By Karen Kelly

Arielle Kayabaga first came to Canada as an 11-year-old refugee from the central east African country of Burundi. Twenty years later, on Sept. 20, 2021, she was elected as the Member of Parliament for London West.

“I never imagined running for Parliament,” says Kayabaga, a student in Carleton’s Master of Political Management (MPM) program. “I lived on the margins. I grew up in social housing.

“But I realized how much power [elected officials] had over our lives. Decisions were being made in these spaces and there weren’t many people who look like me—who have the same experiences that I do—who were sitting at those tables.”

Kayabaga’s life in Canada began in Montreal, where her francophone family landed before moving to London, Ontario. While it took her six to 12 months to learn English as a child, other family members had a harder time. Kayabaga began to advocate for francophone education and rights in London, while playing the role of translator within her family.

A photo of London West MP Arielle Kayabaga

London West MP Arielle Kayabaga

“I first got involved by advocating for francophone services in the City of London and in Ontario,” says Kayabaga, who was part of the movement to make Ontario a bilingual province. “I was advocating for my family and for my mom, who took much longer to learn English. I wanted her to have services in a language that she understands and can express herself in.”

Initially, Kayabaga attended York University. But a family move to Ottawa led her to consider options in the National Capital Region. When she visited Carleton, she immediately felt at home.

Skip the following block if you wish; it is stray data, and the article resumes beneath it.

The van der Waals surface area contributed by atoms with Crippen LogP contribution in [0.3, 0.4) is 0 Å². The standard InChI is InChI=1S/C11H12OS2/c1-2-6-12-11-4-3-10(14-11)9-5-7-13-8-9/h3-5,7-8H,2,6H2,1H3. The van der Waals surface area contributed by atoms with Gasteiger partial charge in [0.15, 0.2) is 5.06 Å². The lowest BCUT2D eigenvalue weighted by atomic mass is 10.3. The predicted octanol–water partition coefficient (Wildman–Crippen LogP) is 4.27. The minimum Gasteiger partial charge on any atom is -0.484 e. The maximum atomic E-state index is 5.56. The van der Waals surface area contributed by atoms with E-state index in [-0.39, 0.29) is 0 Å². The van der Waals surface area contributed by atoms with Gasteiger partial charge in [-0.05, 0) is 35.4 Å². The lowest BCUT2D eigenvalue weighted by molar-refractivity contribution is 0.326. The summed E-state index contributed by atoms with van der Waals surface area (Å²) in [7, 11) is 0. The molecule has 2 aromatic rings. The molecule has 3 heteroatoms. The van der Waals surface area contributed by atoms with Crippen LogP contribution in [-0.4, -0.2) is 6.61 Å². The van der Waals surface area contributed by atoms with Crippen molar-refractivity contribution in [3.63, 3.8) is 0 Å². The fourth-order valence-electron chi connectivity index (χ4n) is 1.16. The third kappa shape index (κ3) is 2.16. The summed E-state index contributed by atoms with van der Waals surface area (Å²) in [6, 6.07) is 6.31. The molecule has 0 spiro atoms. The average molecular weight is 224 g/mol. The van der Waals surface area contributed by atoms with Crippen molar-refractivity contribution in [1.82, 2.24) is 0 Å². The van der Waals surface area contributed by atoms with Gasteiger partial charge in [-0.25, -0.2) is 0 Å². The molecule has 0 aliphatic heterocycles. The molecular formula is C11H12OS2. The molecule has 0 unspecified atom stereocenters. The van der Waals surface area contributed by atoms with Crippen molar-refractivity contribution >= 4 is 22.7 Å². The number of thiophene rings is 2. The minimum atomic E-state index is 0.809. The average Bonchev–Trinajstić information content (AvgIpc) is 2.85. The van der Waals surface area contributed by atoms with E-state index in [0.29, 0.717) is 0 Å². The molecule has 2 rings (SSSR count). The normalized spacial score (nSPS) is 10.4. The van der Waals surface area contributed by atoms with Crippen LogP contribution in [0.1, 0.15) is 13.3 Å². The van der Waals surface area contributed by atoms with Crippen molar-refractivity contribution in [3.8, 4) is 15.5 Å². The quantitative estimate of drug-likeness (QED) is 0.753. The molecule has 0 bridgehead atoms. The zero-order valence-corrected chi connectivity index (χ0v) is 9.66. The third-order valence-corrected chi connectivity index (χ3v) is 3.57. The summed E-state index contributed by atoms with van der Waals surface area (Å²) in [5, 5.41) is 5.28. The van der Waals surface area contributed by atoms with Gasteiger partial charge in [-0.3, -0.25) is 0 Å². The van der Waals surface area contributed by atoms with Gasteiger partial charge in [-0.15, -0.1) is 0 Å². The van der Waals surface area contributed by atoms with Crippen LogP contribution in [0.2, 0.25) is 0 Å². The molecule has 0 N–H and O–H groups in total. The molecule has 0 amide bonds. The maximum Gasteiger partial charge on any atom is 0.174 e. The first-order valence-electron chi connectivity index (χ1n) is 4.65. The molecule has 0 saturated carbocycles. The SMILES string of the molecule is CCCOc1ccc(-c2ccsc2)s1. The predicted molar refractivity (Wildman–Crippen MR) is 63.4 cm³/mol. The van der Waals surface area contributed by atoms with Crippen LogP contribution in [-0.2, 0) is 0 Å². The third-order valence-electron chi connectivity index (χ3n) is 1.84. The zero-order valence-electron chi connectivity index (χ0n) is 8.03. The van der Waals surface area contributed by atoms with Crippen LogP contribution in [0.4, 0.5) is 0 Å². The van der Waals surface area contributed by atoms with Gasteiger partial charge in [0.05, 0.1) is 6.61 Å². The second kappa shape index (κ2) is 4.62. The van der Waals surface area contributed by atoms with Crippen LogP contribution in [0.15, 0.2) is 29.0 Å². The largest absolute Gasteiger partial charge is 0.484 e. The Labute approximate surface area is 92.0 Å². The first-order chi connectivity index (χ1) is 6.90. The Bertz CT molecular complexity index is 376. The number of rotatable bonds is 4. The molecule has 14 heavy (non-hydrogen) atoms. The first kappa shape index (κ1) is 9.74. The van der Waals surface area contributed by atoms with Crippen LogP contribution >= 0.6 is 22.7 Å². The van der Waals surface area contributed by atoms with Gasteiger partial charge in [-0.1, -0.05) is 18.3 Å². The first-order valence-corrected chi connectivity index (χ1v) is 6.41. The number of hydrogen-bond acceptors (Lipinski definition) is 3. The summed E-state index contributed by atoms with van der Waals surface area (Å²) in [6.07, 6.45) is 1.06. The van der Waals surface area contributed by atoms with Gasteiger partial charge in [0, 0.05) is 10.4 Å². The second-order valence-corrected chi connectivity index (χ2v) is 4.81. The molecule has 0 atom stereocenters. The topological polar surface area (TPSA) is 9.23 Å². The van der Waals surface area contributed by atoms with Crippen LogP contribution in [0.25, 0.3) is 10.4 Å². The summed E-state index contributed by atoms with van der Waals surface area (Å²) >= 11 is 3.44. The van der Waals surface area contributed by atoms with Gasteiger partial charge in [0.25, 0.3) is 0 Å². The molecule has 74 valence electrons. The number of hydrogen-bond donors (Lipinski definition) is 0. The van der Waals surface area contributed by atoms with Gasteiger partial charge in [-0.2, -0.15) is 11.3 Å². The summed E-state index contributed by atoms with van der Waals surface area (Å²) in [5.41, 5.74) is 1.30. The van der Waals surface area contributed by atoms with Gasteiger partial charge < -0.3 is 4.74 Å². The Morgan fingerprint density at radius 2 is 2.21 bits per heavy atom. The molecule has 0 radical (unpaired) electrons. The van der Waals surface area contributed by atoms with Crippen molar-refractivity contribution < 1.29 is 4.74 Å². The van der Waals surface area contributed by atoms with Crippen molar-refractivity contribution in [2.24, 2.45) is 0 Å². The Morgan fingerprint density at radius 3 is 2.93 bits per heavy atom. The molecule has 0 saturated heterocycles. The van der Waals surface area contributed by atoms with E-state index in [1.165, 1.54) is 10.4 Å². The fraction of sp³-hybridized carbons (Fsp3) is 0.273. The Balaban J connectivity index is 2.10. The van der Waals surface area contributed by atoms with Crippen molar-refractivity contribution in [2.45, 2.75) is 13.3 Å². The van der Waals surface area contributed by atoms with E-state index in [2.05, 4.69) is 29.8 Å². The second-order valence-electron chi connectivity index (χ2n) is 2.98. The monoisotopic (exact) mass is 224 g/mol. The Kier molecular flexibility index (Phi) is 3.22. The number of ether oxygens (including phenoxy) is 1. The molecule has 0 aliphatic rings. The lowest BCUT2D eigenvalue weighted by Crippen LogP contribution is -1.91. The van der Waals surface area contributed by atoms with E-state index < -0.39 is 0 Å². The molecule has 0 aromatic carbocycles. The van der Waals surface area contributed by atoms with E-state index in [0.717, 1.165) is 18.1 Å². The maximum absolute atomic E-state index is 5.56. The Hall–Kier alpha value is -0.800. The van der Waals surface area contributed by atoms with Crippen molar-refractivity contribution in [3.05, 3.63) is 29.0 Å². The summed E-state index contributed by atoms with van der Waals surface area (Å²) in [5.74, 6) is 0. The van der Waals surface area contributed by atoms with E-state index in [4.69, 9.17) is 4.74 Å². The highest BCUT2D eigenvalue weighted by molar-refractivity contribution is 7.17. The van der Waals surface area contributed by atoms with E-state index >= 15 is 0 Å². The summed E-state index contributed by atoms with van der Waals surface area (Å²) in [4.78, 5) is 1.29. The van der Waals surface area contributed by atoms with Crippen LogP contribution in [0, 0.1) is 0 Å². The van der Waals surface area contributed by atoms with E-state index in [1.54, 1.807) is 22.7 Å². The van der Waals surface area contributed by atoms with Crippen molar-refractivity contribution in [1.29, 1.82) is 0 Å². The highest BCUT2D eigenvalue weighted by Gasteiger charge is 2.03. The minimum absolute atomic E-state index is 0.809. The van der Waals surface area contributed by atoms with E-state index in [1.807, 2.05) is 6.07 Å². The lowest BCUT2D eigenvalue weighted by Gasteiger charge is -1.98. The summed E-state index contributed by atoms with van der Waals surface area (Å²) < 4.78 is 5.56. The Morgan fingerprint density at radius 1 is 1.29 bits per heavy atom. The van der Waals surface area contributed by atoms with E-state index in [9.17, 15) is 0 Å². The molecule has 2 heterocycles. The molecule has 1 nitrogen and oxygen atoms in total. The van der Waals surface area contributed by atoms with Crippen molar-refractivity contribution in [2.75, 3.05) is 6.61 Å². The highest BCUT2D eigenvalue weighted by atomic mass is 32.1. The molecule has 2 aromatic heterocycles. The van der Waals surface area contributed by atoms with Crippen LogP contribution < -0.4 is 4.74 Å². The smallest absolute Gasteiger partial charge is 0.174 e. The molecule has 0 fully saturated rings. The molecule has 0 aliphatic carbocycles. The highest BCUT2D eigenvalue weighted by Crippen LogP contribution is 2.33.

“When you go to university, I think your biggest fear is that you will end up feeling like a number. Right away, I felt like I fit in,” says Kayabaga, who appreciated Carleton’s African student community.

After earning a Bachelor of Arts, Political Science, Kayabaga returned to London to work in education. She then won a seat on the city council and became an advocate for affordable housing and better transit—a debate that prompted her to run for federal office.

“People were speaking against the bus rapid transit system in London who probably hadn’t taken the bus in 30 years,” she recalls. “It completely floored me. I took the bus at that time and I realized that we weren’t making the right decisions because the right people were not at the table. We trusted these people who didn’t have the lived experience.”

When Kayabaga won her seat in Parliament as a Liberal candidate, it prompted a flurry of congratulatory messages on social media from professors and students in her MPM classes. She’s currently studying on a reduced course load to allow her to concentrate on the duties of a new Member of Parliament.

“I’m still trying to navigate it. We’ve spent a lot of time just trying to get used to the system,” says Kayabaga, who sits on the Standing Committee for Citizenship and Immigration and the Standing Committee for Official Languages.

She credits her staff for supporting her through the transition and helping her focus on her goals as an MP.

“I’d like to get to a place where we are providing more housing for young Canadians across the country and we’re providing more affordable units for all Canadians,” says Kayabaga. “As we know, that’s been a huge struggle in the last couple of years, especially with the pandemic pushing a lot of people out of homes. That’s really important to me.”

As a Black woman, an immigrant and a young mother, many see Kayabaga as a role model. But she’s reluctant to accept that title.

“I wasn’t trying to be a role model. I wasn’t trying to break barriers. I was just trying to make sure that at the end of the day people like me, my son and my family are not left behind.”

Friday, February 4, 2022 in , , ,
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